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Workforce tech in 2021 – are you prepared?

Richard Evans, CTO at Cinos, considers how workplace tech will need to adapt to a new climate in 2021

There’s no mistaking that COVID-19 has had a big impact on business across the world and the restrictions faced have been a catalyst for change. Many of the drivers towards change that we have seen, were already there, they just weren’t always considered crucial, or perhaps were deemed as something for the future roadmap. The reality was that businesses simply weren’t quite ready to trust their people working where they couldn’t see and manage them. 

Then along came 2020 and no one had planned for it. When the first signs of the pandemic hit, businesses had to suddenly react and create a structure that could cope with the disruption. It was all about responding to change and acting quickly. We saw many organisations from both the public and private sector quickly leap onto free trials for collaboration and remote connectivity tools, enabling users to carry on working from home and delivering vital services. The result? As organisations reached for the nearest technological lifeline, we saw a plethora of collaboration tools being adopted but often without the necessary long-term strategic direction required when considering this type of investment. 

2021 will be the aftermath as everyone looks at how the landscape has shifted and what plans they need to rebuild and reinforce. Those free trials have quickly become fully paid subscriptions, as users are now empowered to work from anywhere at any time. It’s a certainty that not everyone will remain a home worker after 2020 but there will be a huge increase in work from anywhere technology. Now business have a new way of working and a new suite of technologies which enable that. Bringing those together so that they are efficient and cost-effective will come next and we’ll see this in three main areas:

  • Communications Access – a move away from just allowing people to talk to each other and instead enabling true integration and enterprise mobility. For example, integrating different communications platforms so users can seamlessly talk to colleagues, customers or partners. With back end business processes this will be a case of creating the same level of operation utilising more cloud services whilst spending less. For many businesses this will require them to confront some of the blockers which have been facing them in relation to cloud, whether those are around security, privacy and criticality of data or in adhering to regulatory compliance.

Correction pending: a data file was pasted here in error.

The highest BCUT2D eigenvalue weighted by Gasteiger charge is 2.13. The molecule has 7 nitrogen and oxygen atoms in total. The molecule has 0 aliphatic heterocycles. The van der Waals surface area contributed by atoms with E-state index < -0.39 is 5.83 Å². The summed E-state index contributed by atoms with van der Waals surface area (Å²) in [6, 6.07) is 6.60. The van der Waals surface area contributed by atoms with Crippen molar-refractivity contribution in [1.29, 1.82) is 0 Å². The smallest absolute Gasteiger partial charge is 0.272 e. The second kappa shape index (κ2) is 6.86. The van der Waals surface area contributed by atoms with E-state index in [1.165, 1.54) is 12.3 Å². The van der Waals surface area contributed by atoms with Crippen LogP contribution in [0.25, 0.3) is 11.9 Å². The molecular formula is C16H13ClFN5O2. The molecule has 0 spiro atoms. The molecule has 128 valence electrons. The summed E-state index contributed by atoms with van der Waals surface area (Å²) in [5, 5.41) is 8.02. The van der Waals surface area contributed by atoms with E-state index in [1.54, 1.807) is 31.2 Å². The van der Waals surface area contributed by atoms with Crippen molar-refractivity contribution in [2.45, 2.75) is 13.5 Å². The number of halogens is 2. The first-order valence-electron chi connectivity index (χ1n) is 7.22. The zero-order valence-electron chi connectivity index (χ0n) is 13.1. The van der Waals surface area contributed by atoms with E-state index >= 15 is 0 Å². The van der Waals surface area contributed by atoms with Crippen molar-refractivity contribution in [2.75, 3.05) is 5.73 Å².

• Meetings and team-based communication – with ‘social distancing’ now in everyone’s vocabulary, meeting rooms will become less densely packed. Many workplaces will look to accelerate the process of creating smaller focus spaces in lieu of larger meeting rooms. As a result, most participants will now remotely join meetings, meaning many more devices will now be used to facilitate the video conference. Team-working applications, content collaboration and document sharing will become more prevalent with teams no longer crowded into that same room. Contactless technology such as wireless sharing and content annotation in meetings will reduce touchpoints in meeting spaces. Essentially the new behavioural patterns we have all adopted will drive innovation in meetings.

  • Customer experience – 2020 drove everyone into their homes and into the place where consumerisation rules the roost. With staff being sent home this ethos has now been brought into the corporate world more than ever. Whilst your staff suddenly had to work from home, so did your customers. Engaging with buyers now means reaching out to people at home, in whatever creative way you can. Many organisations struggled with maintaining customer service operations with everyone at home, so it became easier to shut them down and revert to email only. This is something which we will see change dramatically in 2021 as organisations enable their business with more channels of communication. Where previously it was a phone number, there will now be online chat and automation with bots, artificial intelligence and machine learning to drive innovation and efficiency. The key to differentiation in 2021 will be through the excellence of your customer service.


In terms of threats that 2021 will bring this will be largely centred around:


Cyber security customers are able to react to the levels of increased threat.

SMEs in particular could face real challenges here as they try to navigate the new corporate landscape. They must now contend with a workforce largely based from home, engaging with an increasingly distributed customer base, whilst trying to protect against a barrage of attacks focussing on remote working vulnerabilities.

Secondly, we may see business split into two broad categories – spenders and savers. 

Bitten by 2020, businesses who struggled may look to reduce spending and cut costs as they fight for their existence. Others who flourished or have a more aggressive strategy may look to spend their way through the uncertainty. For technology resellers and integrators there will be a challenge around identifying which one your customer thinks they are, and which they should be.

The pandemic has disrupted organisations in unprecedented ways, but it has also forced them to consider a different type of future. It’s become clear that businesses need a reset, not only because of the pandemic, but because the way we work has now fundamentally changed.